Credit: Grant Blankenship / GPB News
Community Spread Concerns Overcome Campus COVID Measures, Sending Bibb Schools Online
COVID-19 cases keep climbing in Bibb County, including in children of all ages, and the vaccination rate is stuck at only one in three people in the region. With a holiday weekend approaching, the school district decided to act.
The Bibb County School District is switching entirely to online, asynchronous instruction from the Tuesday after Labor Day through Sept. 17.
“What I would ask is that parents recognize this was a hard decision,” Bibb Schools Superintendent Curtis Jones said during a Tuesday press conference. "It was a very hard decision."
Until now, the district had been selectively quarantining students in handfuls or maybe a classroom at a time. That was by virtue of their having largely stuck to Centers for Disease Control and Prevention guidance for face-to-face instruction in school.
But Jones said COVID-19 conditions off campus are too alarming right now to continue as he has so far.
“The most recent numbers show that community spread is over 1,500 per 100,000 people,” Jones said. "That's a very concerning number. That puts Bibb County among the worst of Georgia counties in terms of per capita COVID cases.
“And I've come to believe that in some cases individuals are getting COVID and bringing it to school and then they're continuing to spread.”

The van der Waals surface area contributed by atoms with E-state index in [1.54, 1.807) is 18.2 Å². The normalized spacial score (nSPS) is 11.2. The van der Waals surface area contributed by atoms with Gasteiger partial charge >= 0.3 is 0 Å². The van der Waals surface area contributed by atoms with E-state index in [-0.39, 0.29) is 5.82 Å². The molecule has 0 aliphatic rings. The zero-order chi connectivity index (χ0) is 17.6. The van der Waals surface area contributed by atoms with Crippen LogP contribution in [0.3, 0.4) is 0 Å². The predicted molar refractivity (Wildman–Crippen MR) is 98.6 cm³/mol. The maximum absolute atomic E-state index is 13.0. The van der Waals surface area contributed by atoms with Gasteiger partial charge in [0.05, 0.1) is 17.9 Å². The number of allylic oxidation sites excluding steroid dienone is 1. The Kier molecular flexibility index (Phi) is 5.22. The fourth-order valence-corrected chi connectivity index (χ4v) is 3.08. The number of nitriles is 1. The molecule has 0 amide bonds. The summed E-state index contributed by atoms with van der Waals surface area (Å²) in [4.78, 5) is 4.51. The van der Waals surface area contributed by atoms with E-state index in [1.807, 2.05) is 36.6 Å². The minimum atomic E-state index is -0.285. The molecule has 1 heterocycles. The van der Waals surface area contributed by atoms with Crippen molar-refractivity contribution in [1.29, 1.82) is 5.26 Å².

Students will be issued district computers and internet hotspots this week before the two-week pause in face-to-face instruction. Jones said school meals will be made available to children who need them during the break as well.
Assignments will truly be asynchronous. That means students will receive their assignments and do them on their own time. Teachers will essentially be on call online to answer questions.
Jones said there are things the community can do to help make this break be a one-time thing: keep masking, be safe over the holiday and get vaccinated. Get your child vaccinated, too, if they're eligible.
“We're in this together, and our school is a reflection of our community,” Jones said. “If we're not willing to help one another, we're not going to be able to come out of this better.”
Only about a quarter of eligible kids have been vaccinated against COVID-19 in Georgia.